Johnny Depp texted mate about Amber Heard's 'rotting corpse', court hears 3 months ago

Johnny Depp texted mate about Amber Heard's 'rotting corpse', court hears

Johnny Depp is suing Amber Heard for defamation over an op-ed she wrote in 2018

A court in the US has heard that Johnny Depp called Amber Heard a "c**t" and spoke about her "rotting corpse" in a text to a friend.


The message was read out to the court in Virginia as part of the defamation case opposing Depp and Heard, in which the Pirates of the Caribbean star is seeking $50m in damages from his former wife.

The case surrounds an op-ed that Heard wrote for the Washington Post in 2018, in which she discussed the subject of domestic abuse.

Depp and his lawyers argue that the article, entitled 'I spoke up against sexual violence — and faced our culture's wrath. That has to change', falsely implies that Heard was physically and sexually abused by Depp while they were married from 2015 to 2017.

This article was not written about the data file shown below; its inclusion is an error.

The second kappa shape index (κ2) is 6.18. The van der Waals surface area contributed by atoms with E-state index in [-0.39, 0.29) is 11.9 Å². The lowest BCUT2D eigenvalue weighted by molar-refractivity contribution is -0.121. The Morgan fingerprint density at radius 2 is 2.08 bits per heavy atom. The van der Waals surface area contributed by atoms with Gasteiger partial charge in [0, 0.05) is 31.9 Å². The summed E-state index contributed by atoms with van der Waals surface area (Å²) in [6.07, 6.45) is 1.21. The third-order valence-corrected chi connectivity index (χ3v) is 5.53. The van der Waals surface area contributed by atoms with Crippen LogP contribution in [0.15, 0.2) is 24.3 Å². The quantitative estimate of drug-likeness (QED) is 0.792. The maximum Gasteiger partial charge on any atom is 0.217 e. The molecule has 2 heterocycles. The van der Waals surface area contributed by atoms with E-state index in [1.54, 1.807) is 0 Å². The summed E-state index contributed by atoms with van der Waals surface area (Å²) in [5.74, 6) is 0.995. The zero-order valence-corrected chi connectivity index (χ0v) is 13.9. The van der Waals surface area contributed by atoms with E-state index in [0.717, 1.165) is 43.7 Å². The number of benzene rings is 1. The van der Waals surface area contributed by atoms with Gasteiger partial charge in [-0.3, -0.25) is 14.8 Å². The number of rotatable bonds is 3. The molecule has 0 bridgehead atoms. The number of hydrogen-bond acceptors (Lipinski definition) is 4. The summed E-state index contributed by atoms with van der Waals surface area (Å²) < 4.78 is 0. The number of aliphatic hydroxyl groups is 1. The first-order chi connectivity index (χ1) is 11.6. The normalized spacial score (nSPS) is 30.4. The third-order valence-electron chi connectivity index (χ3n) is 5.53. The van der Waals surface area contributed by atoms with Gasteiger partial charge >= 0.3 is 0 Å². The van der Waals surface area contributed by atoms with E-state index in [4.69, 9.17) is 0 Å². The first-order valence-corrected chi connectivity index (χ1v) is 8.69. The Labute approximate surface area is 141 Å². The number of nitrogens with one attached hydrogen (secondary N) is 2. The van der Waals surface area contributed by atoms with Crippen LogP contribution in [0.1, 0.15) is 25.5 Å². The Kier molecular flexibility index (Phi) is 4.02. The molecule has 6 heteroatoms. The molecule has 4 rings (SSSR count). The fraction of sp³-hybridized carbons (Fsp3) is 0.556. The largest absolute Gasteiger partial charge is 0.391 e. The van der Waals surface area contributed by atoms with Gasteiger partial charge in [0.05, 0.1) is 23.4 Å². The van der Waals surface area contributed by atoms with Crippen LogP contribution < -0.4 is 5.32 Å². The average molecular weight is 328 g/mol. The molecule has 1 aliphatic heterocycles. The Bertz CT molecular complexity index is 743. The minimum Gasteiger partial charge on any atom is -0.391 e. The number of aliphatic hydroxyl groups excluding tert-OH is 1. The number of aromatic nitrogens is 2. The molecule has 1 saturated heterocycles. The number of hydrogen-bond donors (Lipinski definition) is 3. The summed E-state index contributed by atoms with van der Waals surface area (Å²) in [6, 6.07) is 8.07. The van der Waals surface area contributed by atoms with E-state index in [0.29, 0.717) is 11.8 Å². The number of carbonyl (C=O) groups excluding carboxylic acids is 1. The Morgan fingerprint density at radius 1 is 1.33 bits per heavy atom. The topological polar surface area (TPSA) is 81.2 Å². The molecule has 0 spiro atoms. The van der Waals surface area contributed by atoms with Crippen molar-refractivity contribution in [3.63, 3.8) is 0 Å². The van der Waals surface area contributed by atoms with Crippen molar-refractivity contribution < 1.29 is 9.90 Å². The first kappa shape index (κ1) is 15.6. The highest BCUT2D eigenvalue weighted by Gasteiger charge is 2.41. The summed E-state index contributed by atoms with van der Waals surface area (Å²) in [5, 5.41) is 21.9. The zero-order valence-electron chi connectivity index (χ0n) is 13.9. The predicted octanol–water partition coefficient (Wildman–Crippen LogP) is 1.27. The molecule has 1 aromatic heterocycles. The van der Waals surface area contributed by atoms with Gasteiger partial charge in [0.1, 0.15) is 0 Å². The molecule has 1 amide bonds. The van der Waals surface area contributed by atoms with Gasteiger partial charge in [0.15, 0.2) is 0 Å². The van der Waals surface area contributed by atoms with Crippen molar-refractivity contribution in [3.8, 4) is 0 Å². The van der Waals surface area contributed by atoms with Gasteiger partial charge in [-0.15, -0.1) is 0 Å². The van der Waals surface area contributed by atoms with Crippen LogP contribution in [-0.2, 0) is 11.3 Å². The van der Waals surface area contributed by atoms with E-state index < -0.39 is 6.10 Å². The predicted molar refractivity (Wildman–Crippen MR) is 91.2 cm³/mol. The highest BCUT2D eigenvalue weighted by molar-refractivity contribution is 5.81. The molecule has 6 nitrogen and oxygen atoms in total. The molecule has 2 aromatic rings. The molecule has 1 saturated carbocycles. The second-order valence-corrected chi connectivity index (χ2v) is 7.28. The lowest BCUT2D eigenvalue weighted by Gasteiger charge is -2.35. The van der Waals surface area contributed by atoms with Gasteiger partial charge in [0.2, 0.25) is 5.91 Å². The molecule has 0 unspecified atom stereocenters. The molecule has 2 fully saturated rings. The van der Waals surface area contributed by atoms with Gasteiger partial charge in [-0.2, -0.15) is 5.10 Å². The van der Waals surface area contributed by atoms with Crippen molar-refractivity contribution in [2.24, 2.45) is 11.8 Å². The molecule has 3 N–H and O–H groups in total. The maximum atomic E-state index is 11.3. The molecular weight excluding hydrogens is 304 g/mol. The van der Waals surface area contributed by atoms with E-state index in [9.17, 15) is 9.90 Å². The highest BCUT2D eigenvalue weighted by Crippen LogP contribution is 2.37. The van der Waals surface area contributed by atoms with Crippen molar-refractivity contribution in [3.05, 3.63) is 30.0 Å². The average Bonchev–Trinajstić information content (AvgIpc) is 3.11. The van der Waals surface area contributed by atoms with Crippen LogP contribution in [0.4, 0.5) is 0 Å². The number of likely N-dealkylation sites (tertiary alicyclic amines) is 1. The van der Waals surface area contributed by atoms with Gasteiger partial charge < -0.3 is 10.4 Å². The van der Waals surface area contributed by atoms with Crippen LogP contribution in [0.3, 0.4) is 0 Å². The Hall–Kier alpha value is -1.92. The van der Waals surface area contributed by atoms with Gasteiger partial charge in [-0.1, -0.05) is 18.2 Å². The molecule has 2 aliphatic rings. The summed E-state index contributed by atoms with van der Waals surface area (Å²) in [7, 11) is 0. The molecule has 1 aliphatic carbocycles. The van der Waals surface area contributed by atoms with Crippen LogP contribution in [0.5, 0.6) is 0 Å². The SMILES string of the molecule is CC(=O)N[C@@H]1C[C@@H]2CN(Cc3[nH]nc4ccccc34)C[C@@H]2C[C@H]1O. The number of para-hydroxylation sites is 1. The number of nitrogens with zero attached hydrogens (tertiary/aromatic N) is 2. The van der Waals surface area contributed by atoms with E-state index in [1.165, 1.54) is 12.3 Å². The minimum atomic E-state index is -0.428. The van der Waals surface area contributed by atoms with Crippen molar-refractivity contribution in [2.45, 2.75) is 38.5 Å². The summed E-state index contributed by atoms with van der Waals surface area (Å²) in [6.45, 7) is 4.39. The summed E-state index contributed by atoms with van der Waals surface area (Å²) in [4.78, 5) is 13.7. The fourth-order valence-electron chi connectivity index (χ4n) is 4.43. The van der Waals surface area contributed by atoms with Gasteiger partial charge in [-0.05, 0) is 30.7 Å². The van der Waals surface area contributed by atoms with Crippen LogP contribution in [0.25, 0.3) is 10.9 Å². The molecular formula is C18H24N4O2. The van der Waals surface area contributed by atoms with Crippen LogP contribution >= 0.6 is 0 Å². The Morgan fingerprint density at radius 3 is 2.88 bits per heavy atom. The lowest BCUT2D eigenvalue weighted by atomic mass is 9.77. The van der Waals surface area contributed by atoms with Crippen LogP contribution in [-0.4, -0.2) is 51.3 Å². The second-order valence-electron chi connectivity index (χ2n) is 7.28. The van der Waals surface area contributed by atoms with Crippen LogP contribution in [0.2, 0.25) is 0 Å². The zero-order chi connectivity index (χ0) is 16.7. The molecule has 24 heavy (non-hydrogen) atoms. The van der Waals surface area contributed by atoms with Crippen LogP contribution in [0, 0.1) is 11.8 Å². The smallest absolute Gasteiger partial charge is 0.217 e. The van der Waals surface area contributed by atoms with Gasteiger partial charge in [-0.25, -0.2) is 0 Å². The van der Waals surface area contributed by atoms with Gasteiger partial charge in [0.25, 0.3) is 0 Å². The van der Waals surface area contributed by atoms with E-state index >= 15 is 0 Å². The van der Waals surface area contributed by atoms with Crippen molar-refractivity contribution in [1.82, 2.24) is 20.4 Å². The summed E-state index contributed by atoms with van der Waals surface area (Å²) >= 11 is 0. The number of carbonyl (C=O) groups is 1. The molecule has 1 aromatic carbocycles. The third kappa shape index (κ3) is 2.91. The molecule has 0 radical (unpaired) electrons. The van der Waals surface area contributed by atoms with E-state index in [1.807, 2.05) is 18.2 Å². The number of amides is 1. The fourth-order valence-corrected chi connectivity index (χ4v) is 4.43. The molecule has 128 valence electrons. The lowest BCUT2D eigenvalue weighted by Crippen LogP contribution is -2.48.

On Wednesday, Depp's friend Isaac Baruch was called as witness. He was asked by Heard’s attorney Elaine Bredehoft: “Do you recall Mr Depp ever telling you that he hoped that Amber Heard’s rotting corpse is decomposing in the f*****g trunk of a Honda Civic?”

Shown a picture of the message on a screen in front of him, Baruch replied: “Yeah. Well, I say yeah – I’m seeing it here, so obviously, yeah, it was said. It was written.”

He was the asked if Depp had referred to his then-wife as a "c**t" in texts to him, the Independent reports.

Again, Baruch responded: “Well, it’s written there, so yeah, I could see that."


But he did not agree with Bredehoft's interpretation of Depp's words, adding: “That’s not what he says – he says: ‘That c**t ruined such a f*****g cool life we had for a while.’”

Baruch got emotional on the stand, saying it was "not fair" and "not right" what Heard did to his friend.


Heard herself has filed a countersuit against her former husband, accusing him of orchestrating a "smear campaign" against her and labelling his lawsuit as a continuation of "abuse and harassment."

The trial is expected to last for six weeks.

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